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(The Center Square) – Economic recovery from the COVID-19 pandemic could be stalled if potential truck drivers are unable to get their commercial driver’s licenses in states where department of motor vehicle locations are shut down or severely restricted, the Commercial Vehicle Training Association (CVTA) said.

Virginia and 26 other states have closed down their DMVs, which prevents prospective commercial vehicle drivers from obtaining a Commercial Learner’s Permit (CLP) or a Commercial Driver’s License (CDL).

Virginia still allows third-party testers to provide road-skill tests for a person to attain a CDL if he or she already has a CLP, and the state has asked the federal government for a waiver to allow third-party-knowledge testing so a person can get a CLP. This waiver has not yet been granted.

Twenty-three states have kept their DMVs or equivalent departments open, although generally with limited capacity. Many drivers with CLPs will be allowed to take CDL tests in out-of-state DMVs after the Federal Motor Carrier Safety Administration (FMCSA) got rid of the federal requirement that a person has driver training in the state he or she is getting the license. This waiver does not apply to CLP tests.

CVTA, which represents truck driving schools, has urged states to classify trainings and other actions necessary for essential jobs, such as commercial vehicle drivers, as being essential activities out of concern there will not be enough people ready with these skills when the economic recovery is taking place.

“Commercial driver training schools are working together with participants across the supply chain to facilitate Americans’ access to needed goods and services, including food and critical supplies (like prescription medications) during this pandemic,” CVTA President and CEO Don Lefeve said in a news release. “To avoid truck-driver shortages, which are critical to our nation’s response and recovery, it is imperative that state and federal governments work together so CDL schools and [State Driver Licensing Agencies] can remain open to train, test and license new commercial drivers.”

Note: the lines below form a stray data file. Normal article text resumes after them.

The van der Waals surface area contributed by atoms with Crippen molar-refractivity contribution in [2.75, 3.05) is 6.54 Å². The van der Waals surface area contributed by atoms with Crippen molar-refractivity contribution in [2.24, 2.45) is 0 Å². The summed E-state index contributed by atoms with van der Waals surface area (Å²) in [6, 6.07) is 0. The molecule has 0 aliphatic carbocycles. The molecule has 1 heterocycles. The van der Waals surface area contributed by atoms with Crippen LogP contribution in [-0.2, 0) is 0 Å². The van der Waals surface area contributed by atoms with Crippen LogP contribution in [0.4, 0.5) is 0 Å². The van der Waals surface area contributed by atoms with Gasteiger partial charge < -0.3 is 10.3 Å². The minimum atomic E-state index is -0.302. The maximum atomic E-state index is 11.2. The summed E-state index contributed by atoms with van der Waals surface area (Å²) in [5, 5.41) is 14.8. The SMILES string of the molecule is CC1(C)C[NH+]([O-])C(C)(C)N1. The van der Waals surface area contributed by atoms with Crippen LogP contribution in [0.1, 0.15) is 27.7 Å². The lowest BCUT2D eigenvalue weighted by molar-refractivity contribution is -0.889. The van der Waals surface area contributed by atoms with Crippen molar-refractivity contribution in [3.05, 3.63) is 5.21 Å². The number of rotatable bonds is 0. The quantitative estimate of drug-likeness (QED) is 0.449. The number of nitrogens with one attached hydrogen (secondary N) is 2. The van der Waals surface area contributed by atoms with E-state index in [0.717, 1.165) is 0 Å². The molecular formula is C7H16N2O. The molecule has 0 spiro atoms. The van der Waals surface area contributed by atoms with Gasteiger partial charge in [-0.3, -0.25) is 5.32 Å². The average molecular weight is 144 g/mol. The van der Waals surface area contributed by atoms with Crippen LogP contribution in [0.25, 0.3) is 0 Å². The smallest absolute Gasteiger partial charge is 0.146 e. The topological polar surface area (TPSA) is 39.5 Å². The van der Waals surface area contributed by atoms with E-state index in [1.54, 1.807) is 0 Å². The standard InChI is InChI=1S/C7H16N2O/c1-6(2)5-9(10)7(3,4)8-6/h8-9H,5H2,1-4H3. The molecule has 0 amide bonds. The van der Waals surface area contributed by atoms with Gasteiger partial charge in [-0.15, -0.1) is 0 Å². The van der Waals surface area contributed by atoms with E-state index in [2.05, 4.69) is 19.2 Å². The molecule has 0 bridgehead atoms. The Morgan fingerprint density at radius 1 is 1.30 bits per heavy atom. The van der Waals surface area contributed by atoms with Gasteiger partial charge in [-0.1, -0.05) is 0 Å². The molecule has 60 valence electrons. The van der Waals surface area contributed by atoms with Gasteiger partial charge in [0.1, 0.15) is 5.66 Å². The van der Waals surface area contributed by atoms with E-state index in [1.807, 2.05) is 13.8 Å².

Lefeve told The Center Square in a phone interview that during the COVID-19 recovery, there likely will be a demand for truck drivers to move shipments across the country. With a shortage of drivers already existing, heightened demand and a greater shortage, he warned, would slow down the recovery.

Depending on how long states stay shut down or if drivers start getting sick, Lefeve said there also could be a shortage affecting relief efforts before the economy even gets to the point of recovering.

As a last resort, Lefeve suggested the U.S. secretary of transportation should consider taking the authority to issue CDLs and CLPs. If nothing is done, he warned tens of thousands of drivers nationwide could be prevented from getting necessary training to get a CDL.

Jessica Cowardin, a spokeswoman for the Virginia DMV, told The Center Square the state has followed all FMCSA recommendations on deregulation for commercial vehicle drivers, including extending deadlines and reducing requirements for drivers helping with COVID-19 relief efforts.

The Virginia DMV also is processing applicants by mail if they have met the requirements.

“We understand the vital role that CDL holders have during this emergency and continue to work closely with our federal partners to ensure that applicants obtain the necessary classifications and endorsements on their CDL,” Cowardin said. “DMV is aggressively exploring safe and efficient ways to expedite the testing process before and after the DMV customer service center reopen.”

Staff Reporter

Tyler Arnold reports on Virginia and West Virginia for The Center Square. He previously worked for the Cause of Action Institute and has been published in Business Insider, USA TODAY College, National Review Online and the Washington Free Beacon.